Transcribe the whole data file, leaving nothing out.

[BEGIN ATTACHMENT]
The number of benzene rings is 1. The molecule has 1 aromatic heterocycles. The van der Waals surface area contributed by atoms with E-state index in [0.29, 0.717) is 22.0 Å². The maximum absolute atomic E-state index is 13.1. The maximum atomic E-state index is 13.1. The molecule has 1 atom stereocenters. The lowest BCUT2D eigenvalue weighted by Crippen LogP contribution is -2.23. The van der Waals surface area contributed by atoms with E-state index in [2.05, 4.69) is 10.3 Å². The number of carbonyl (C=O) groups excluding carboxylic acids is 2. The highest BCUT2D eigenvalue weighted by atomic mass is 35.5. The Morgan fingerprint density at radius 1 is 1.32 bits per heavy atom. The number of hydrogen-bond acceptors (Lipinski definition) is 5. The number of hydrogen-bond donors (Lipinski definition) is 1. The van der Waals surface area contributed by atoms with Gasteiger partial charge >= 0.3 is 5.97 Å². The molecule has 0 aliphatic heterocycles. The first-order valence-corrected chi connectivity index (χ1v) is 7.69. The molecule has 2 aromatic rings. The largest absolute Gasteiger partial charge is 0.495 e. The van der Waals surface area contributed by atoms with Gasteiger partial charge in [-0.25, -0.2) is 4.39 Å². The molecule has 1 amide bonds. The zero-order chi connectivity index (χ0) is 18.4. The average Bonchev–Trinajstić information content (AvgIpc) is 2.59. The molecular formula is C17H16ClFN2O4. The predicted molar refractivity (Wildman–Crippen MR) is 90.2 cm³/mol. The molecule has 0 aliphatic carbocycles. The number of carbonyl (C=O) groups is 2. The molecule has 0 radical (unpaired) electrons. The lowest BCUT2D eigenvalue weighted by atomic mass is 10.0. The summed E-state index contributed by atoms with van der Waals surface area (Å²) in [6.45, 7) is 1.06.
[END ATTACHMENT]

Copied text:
The number of benzene rings is 1. The molecule has 1 aromatic heterocycles. The van der Waals surface area contributed by atoms with E-state index in [0.29, 0.717) is 22.0 Å². The maximum absolute atomic E-state index is 13.1. The maximum atomic E-state index is 13.1. The molecule has 1 atom stereocenters. The lowest BCUT2D eigenvalue weighted by Crippen LogP contribution is -2.23. The van der Waals surface area contributed by atoms with E-state index in [2.05, 4.69) is 10.3 Å². The number of carbonyl (C=O) groups excluding carboxylic acids is 2. The highest BCUT2D eigenvalue weighted by atomic mass is 35.5. The Morgan fingerprint density at radius 1 is 1.32 bits per heavy atom. The number of hydrogen-bond acceptors (Lipinski definition) is 5. The number of hydrogen-bond donors (Lipinski definition) is 1. The van der Waals surface area contributed by atoms with Gasteiger partial charge >= 0.3 is 5.97 Å². The molecule has 0 aliphatic heterocycles. The first-order valence-corrected chi connectivity index (χ1v) is 7.69. The molecule has 2 aromatic rings. The largest absolute Gasteiger partial charge is 0.495 e. The van der Waals surface area contributed by atoms with Gasteiger partial charge in [-0.25, -0.2) is 4.39 Å². The molecule has 1 amide bonds. The zero-order chi connectivity index (χ0) is 18.4. The average Bonchev–Trinajstić information content (AvgIpc) is 2.59. The molecular formula is C17H16ClFN2O4. The predicted molar refractivity (Wildman–Crippen MR) is 90.2 cm³/mol. The molecule has 0 aliphatic carbocycles. The number of carbonyl (C=O) groups is 2. The molecule has 0 radical (unpaired) electrons. The lowest BCUT2D eigenvalue weighted by atomic mass is 10.0. The summed E-state index contributed by atoms with van der Waals surface area (Å²) in [6.45, 7) is 1.06.